Journal of Foot and Ankle Surgery (Asia Pacific)

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VOLUME 9 , ISSUE 3 ( July-September, 2022 ) > List of Articles


Posterior Tibial Tendoscopy in Flexible Acquired Flatfoot Deformity

Manuel Monteagudo, Pilar Martínez de Albornoz

Keywords : Collapsing foot, Endoscopy, Flatfoot, Magnetic resonance imaging, Posterior tibial tendon, Retrospective cohort study, Synovectomy, Tendoscopy

Citation Information : Monteagudo M, de Albornoz PM. Posterior Tibial Tendoscopy in Flexible Acquired Flatfoot Deformity. J Foot Ankle Surg Asia-Pacific 2022; 9 (3):123-127.

DOI: 10.5005/jp-journals-10040-1241

License: CC BY-NC 4.0

Published Online: 01-07-2022

Copyright Statement:  Copyright © 2022; The Author(s).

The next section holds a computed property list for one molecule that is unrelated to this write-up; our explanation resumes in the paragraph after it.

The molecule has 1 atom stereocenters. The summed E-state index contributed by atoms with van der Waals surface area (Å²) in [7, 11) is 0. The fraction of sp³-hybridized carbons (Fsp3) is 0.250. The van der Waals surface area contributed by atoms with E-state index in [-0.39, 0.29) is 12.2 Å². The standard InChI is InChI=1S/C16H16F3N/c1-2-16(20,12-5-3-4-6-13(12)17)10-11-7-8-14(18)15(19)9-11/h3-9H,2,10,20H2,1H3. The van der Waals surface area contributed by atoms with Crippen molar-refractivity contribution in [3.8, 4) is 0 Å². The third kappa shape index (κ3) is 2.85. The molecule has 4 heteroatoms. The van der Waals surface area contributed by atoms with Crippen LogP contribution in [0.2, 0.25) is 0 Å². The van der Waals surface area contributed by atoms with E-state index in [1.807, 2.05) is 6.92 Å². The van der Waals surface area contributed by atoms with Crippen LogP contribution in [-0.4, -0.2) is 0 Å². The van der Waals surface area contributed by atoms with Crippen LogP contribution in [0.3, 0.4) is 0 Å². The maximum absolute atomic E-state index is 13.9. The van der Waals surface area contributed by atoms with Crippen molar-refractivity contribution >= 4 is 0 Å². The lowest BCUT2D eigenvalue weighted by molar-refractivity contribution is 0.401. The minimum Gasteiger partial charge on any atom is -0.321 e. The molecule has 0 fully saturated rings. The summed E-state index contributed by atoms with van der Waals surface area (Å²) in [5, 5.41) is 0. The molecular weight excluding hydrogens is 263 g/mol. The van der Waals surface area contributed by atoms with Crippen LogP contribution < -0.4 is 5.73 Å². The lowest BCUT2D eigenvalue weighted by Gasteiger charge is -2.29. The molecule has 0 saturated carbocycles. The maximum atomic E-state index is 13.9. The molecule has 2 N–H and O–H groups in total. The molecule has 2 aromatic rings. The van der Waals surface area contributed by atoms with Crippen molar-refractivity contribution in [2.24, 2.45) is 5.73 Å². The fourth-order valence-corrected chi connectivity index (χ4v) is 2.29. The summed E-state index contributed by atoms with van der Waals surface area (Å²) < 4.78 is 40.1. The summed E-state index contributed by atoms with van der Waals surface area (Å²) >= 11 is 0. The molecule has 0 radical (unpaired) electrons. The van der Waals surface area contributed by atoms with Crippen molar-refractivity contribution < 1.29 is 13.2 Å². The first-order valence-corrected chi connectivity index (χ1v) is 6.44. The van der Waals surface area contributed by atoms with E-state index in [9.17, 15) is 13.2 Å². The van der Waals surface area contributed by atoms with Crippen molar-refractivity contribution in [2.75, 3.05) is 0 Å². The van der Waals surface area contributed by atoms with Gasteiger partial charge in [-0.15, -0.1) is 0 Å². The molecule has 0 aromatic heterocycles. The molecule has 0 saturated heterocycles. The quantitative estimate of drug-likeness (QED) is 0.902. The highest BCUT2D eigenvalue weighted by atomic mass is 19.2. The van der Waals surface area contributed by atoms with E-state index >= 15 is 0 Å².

Tendoscopy is a reliable and safe technique to manage some foot and ankle disorders. The technique allows for a view of the entire length of tendons and may be used as an isolated procedure or adjacent to other techniques, such as calcaneal osteotomy. Posterior tibial tendoscopy is a useful tool both for the diagnosis and treatment of different disorders that affect the tendon in isolation (i.e., post-traumatic) or in the scenario of a flatfoot deformity. We will review the technique of posterior tibial tendoscopy and present tips and tricks to optimize the tendoscopic experience. We will also analyze our first 20 consecutive cases of posterior tibial tendoscopy in the setting of a flexible flatfoot deformity and study our data and results. In 10 cases, there were no significant pathological findings on magnetic resonance imaging (MRI) or on tendoscopy. In six cases, synovitis and adhesions were informed on MRI and found on tendoscopy. Preoperative MRI findings were coincident with tendoscopic findings in 16 of the 20 cases (80%). MRI failed to identify two cases of synovitis, a case of synovial plica and suggested a partial tear where tendoscopy demonstrated no structural damage. Although MRI is an effective imaging tool for identifying tendon disorders, tendoscopy seems to be a more sensitive diagnostic tool. Posterior tibial tendon (PTT) tendoscopy has become our procedure of choice in stage IIA AAFD and has allowed us to treat PTT disorders when skipping the medial soft tissue repair with no impact on outcomes while addressing pathology that might cause symptoms if left untreated.

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